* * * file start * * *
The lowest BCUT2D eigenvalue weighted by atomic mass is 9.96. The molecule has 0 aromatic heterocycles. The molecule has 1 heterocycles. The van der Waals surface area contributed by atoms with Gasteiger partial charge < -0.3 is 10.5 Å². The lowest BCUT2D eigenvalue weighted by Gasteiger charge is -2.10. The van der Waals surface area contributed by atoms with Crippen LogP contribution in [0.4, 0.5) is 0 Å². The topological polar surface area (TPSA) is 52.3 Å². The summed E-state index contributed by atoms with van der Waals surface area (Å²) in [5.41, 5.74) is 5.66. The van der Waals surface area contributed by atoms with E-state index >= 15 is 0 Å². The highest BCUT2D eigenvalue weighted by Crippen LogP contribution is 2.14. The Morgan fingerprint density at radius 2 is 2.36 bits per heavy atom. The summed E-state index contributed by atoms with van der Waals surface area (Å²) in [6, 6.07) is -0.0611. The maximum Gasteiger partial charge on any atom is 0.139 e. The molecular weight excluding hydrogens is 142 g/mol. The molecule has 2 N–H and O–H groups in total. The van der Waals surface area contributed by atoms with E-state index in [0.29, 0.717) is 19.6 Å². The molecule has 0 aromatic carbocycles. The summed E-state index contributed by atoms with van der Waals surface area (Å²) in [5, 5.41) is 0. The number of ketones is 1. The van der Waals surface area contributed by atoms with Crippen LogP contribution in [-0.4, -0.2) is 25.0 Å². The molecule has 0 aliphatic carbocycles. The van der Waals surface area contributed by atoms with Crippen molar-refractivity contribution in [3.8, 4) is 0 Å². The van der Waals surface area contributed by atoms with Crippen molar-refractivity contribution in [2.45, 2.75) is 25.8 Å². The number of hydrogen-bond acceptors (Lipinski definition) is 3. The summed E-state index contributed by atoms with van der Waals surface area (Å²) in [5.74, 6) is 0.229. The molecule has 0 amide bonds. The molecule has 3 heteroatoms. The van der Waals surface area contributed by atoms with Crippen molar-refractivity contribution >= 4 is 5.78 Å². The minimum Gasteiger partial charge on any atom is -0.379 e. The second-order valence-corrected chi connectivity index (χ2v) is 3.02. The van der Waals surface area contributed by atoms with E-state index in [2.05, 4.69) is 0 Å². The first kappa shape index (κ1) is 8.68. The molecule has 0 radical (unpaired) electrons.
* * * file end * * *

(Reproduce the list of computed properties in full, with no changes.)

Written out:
The lowest BCUT2D eigenvalue weighted by atomic mass is 9.96. The molecule has 0 aromatic heterocycles. The molecule has 1 heterocycles. The van der Waals surface area contributed by atoms with Gasteiger partial charge < -0.3 is 10.5 Å². The lowest BCUT2D eigenvalue weighted by Gasteiger charge is -2.10. The van der Waals surface area contributed by atoms with Crippen LogP contribution in [0.4, 0.5) is 0 Å². The topological polar surface area (TPSA) is 52.3 Å². The summed E-state index contributed by atoms with van der Waals surface area (Å²) in [5.41, 5.74) is 5.66. The van der Waals surface area contributed by atoms with E-state index >= 15 is 0 Å². The highest BCUT2D eigenvalue weighted by Crippen LogP contribution is 2.14. The Morgan fingerprint density at radius 2 is 2.36 bits per heavy atom. The summed E-state index contributed by atoms with van der Waals surface area (Å²) in [6, 6.07) is -0.0611. The maximum Gasteiger partial charge on any atom is 0.139 e. The molecular weight excluding hydrogens is 142 g/mol. The molecule has 2 N–H and O–H groups in total. The van der Waals surface area contributed by atoms with E-state index in [0.29, 0.717) is 19.6 Å². The molecule has 0 aromatic carbocycles. The summed E-state index contributed by atoms with van der Waals surface area (Å²) in [5, 5.41) is 0. The number of ketones is 1. The van der Waals surface area contributed by atoms with Crippen LogP contribution in [-0.4, -0.2) is 25.0 Å². The molecule has 0 aliphatic carbocycles. The van der Waals surface area contributed by atoms with Crippen molar-refractivity contribution in [3.8, 4) is 0 Å². The van der Waals surface area contributed by atoms with Crippen molar-refractivity contribution in [2.45, 2.75) is 25.8 Å². The number of hydrogen-bond acceptors (Lipinski definition) is 3. The summed E-state index contributed by atoms with van der Waals surface area (Å²) in [5.74, 6) is 0.229. The molecule has 0 amide bonds. The molecule has 3 heteroatoms. The van der Waals surface area contributed by atoms with Crippen molar-refractivity contribution >= 4 is 5.78 Å². The minimum Gasteiger partial charge on any atom is -0.379 e. The second-order valence-corrected chi connectivity index (χ2v) is 3.02. The van der Waals surface area contributed by atoms with E-state index in [2.05, 4.69) is 0 Å². The first kappa shape index (κ1) is 8.68. The molecule has 0 radical (unpaired) electrons.